Nemesis 4: Death Angel (1996)

That tag line is completely meaningless, by the way

That tag line is completely meaningless, by the way

This movie has left me genuinely stumped. I have no idea why it exists, who it was made for, and how it got from the pen of the scriptwriter to the screen in the format it did. It’s a movie that almost entirely takes place in a 100-yard radius…there’s a lot to talk about here.

This is Sue Price’s last ever movie, and she decided to go out with a bang. She’s naked approximately two-thirds of the time she’s on screen, and given her day job as a pro bodybuilder, she’s a different sort of naked to what we fans of trashy cinema have grown accustomed to – which is as much a good thing as excessive female nudity can be, I suppose. Clearly, director Albert Pyun has a type, and he’s not afraid to let the world know with these movies.

We’re now back in 2080. The opening info-dump tells us that the war between androids and humans is over and an uneasy peace is maintained. Soldiers on both sides now work for criminal enterprises, and for Alex (Price) this is no different, as she’s an assassin for a group represented by the face of Andrew Divoff (known for the “Wishmaster” movies and a recurring character on “Lost”).


Wait, what? When we left Alex, she was still in East Africa in 1998 thinking about going back to the future, without any obvious means of doing so – and, more to the point, her DNA was the key to ending the war. But all that is completely ignored, which, if you were the sort of person who cared about stuff like continuity and not treating any fans of your previous movies like morons, would be a pretty stupid thing to do. Do you think the director gave a damn? Did he just have access to a derelict town square somewhere in Eastern Europe for a weekend and decided to knock out the first thing that came into his head? So, Alex is in the future now, the war that occupied the last three films is over, and she’s an assassin, just because.

To say the plot of this film is thin would be an insult to thin things. Alex kills a bunch of people at the beginning (with one of her boobs out, for no reason I could place) but is told by her boss (Divoff) that she’s getting sloppy and old, and should retire. Seemed okay to me! Anyway, she’s given one last job, it turns out that it’s the son of a powerful crime boss, he’s not best thrilled about his son being murdered, and this possible case of mistaken identity means that every bounty hunter in the world is after Alex to collect on the $100,000,000 bounty. In the film, this translates to three guys and a helicopter, but you get the drift.

Over half of this film is Alex talking to her victim or potential assassins, inside cars. She’ll be naked for some of them, but there is so much talking, and it’s not like the conversations are particularly interesting or enlightening either. During the all-too-rare fighting, at one point she’s naked, stood over her incapacitated opponent, and starts lifting weights. I feel like this is straight from the director’s subconscious and perhaps would be better in a straight fetish video than this weird hybrid? If it served a purpose in the film, I could understand, but it’s like she’s going “well, best keep my muscles in shape, there’s no gym on this set so I’ll just sneak it into the actual film”.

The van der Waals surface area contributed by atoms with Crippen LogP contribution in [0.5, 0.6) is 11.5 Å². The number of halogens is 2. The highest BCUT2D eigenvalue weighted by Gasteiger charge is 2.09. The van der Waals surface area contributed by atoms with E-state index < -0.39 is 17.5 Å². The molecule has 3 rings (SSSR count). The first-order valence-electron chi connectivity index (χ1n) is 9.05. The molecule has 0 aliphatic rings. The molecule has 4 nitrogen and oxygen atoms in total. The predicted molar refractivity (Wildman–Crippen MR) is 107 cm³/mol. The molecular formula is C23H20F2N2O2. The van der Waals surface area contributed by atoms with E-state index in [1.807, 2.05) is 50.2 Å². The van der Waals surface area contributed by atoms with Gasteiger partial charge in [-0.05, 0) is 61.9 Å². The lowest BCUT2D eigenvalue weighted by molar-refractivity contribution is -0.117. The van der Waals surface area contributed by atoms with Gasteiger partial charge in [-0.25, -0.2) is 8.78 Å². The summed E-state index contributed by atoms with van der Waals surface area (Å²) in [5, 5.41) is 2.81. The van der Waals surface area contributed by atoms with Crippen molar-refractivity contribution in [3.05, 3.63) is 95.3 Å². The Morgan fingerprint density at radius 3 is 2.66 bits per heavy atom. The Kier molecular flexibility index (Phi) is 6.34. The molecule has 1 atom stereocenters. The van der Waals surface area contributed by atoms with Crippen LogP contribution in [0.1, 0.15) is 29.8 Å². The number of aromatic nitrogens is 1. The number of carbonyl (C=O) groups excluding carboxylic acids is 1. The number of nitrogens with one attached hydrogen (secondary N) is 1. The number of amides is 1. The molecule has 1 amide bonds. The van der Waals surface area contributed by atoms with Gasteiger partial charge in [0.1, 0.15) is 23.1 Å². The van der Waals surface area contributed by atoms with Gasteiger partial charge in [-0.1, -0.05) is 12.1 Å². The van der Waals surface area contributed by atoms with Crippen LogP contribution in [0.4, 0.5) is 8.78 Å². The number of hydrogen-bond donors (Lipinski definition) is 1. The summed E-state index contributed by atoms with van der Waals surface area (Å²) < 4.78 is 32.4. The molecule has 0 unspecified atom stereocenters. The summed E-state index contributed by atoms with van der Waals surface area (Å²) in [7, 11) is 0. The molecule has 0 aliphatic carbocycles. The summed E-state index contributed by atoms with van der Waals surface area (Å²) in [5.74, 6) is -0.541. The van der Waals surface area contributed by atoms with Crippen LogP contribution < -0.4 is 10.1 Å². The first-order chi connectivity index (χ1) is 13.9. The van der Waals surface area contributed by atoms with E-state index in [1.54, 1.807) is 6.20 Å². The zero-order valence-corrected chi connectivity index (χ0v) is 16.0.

So, it turns out there’s been a double-cross, and there’s a mysterious “Angel of Death” following Alex around, and she gets a love interest who isn’t mentioned or introduced until there’s about 10 minutes to go. So I’m going to run down the things that happened in this movie, from most often to least often:
1. Nude Alex
2. Talking
3. Nude Alex talking
4. Standing around either puzzled or lifting weights
5. Standing around either puzzled or lifting weights while naked
6. Fighting
7. Plot

The guy she kills to set this whole chain of events off seems quite nice. He says that Alex is a pure human, so he’s not sexually attracted to her (she’s pretending to be a prostitute). He says he’ll pay and apologises, and asks to go back to the hotel he was at. Now, killing a decent-seeming character like this is a weird choice for a film, but Alex does it anyway, and she just carries on the rest of the film as if we’re supposed to be rooting for her survival. Then, later in the film, she has weird cyber-sex with one of her potential assassins, and then a bit later than that, some weird things come out of her boobs and kill another baddie. So, is she a pure human or not? There was no reason for the film to confuse us this way.

This film is absolutely rotten, and is therefore a fitting end to this series. From the not-bad-but-a-bit-complicated world of part 1 to a part 4 where it is almost physically impossible for any less to have happened, it’s been a strange journey. I think this series, post part 1, should win an award…for the amount of contempt it shows to its audience. Films don’t need to be this bad.

Rating: thumbs down

"Hey, is that my agent? I quit, forever"

“Hey, is that my agent? I quit, forever”


2 thoughts on “Nemesis 4: Death Angel (1996)

  1. Pingback: The ISCFC vs. Sci-Fi and Fantasy franchises |

  2. Pingback: Omega Doom (1996) |

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